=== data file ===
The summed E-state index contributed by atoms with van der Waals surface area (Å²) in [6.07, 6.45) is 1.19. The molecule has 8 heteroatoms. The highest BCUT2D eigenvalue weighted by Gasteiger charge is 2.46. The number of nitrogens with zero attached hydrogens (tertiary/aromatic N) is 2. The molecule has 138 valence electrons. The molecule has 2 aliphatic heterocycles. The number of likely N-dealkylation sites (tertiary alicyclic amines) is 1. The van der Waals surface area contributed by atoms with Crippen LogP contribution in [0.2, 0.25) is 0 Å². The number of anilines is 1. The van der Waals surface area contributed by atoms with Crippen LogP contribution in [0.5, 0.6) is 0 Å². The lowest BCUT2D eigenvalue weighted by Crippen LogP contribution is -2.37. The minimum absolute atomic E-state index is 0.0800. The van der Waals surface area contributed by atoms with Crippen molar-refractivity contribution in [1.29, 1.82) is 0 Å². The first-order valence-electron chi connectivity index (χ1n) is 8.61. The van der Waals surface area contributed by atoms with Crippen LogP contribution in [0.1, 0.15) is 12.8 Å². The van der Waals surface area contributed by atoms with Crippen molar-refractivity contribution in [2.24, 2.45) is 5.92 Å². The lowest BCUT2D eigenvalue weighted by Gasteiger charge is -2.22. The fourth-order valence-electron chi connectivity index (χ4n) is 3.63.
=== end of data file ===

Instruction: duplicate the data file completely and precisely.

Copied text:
The summed E-state index contributed by atoms with van der Waals surface area (Å²) in [6.07, 6.45) is 1.19. The molecule has 8 heteroatoms. The highest BCUT2D eigenvalue weighted by Gasteiger charge is 2.46. The number of nitrogens with zero attached hydrogens (tertiary/aromatic N) is 2. The molecule has 138 valence electrons. The molecule has 2 aliphatic heterocycles. The number of likely N-dealkylation sites (tertiary alicyclic amines) is 1. The van der Waals surface area contributed by atoms with Crippen LogP contribution in [0.2, 0.25) is 0 Å². The number of anilines is 1. The van der Waals surface area contributed by atoms with Crippen LogP contribution in [0.5, 0.6) is 0 Å². The lowest BCUT2D eigenvalue weighted by Crippen LogP contribution is -2.37. The minimum absolute atomic E-state index is 0.0800. The van der Waals surface area contributed by atoms with Crippen molar-refractivity contribution in [1.29, 1.82) is 0 Å². The first-order valence-electron chi connectivity index (χ1n) is 8.61. The van der Waals surface area contributed by atoms with Crippen LogP contribution in [0.1, 0.15) is 12.8 Å². The van der Waals surface area contributed by atoms with Crippen molar-refractivity contribution in [2.24, 2.45) is 5.92 Å². The lowest BCUT2D eigenvalue weighted by Gasteiger charge is -2.22. The fourth-order valence-electron chi connectivity index (χ4n) is 3.63.